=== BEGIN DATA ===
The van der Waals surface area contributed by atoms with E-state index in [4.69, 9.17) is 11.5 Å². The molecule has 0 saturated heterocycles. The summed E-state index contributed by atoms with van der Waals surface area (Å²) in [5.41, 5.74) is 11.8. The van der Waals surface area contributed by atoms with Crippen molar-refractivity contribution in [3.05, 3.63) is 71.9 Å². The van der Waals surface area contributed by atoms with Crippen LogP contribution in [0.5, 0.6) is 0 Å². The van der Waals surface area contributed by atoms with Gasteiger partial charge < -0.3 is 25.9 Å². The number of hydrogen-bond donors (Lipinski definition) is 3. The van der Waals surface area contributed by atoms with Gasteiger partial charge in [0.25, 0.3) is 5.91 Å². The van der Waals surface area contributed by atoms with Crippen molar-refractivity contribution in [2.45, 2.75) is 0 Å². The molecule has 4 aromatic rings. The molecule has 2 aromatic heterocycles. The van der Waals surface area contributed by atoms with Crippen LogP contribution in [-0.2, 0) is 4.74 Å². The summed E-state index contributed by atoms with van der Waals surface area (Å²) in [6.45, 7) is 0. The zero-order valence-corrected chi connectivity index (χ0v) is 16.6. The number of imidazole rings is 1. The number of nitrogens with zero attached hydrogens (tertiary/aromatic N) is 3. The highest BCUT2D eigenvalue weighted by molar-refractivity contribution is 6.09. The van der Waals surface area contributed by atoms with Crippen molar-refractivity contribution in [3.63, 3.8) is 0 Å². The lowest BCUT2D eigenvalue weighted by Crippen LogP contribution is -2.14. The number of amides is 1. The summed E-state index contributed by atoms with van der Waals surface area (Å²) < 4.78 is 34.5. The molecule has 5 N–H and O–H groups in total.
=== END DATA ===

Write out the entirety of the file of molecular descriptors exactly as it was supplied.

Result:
The van der Waals surface area contributed by atoms with E-state index in [4.69, 9.17) is 11.5 Å². The molecule has 0 saturated heterocycles. The summed E-state index contributed by atoms with van der Waals surface area (Å²) in [5.41, 5.74) is 11.8. The van der Waals surface area contributed by atoms with Crippen molar-refractivity contribution in [3.05, 3.63) is 71.9 Å². The van der Waals surface area contributed by atoms with Crippen LogP contribution in [0.5, 0.6) is 0 Å². The van der Waals surface area contributed by atoms with Gasteiger partial charge < -0.3 is 25.9 Å². The number of hydrogen-bond donors (Lipinski definition) is 3. The van der Waals surface area contributed by atoms with Gasteiger partial charge in [0.25, 0.3) is 5.91 Å². The van der Waals surface area contributed by atoms with Crippen molar-refractivity contribution in [2.45, 2.75) is 0 Å². The molecule has 4 aromatic rings. The molecule has 2 aromatic heterocycles. The van der Waals surface area contributed by atoms with Crippen LogP contribution in [-0.2, 0) is 4.74 Å². The summed E-state index contributed by atoms with van der Waals surface area (Å²) in [6.45, 7) is 0. The zero-order valence-corrected chi connectivity index (χ0v) is 16.6. The number of imidazole rings is 1. The number of nitrogens with zero attached hydrogens (tertiary/aromatic N) is 3. The highest BCUT2D eigenvalue weighted by molar-refractivity contribution is 6.09. The van der Waals surface area contributed by atoms with Crippen molar-refractivity contribution in [3.63, 3.8) is 0 Å². The lowest BCUT2D eigenvalue weighted by Crippen LogP contribution is -2.14. The number of amides is 1. The summed E-state index contributed by atoms with van der Waals surface area (Å²) < 4.78 is 34.5. The molecule has 5 N–H and O–H groups in total.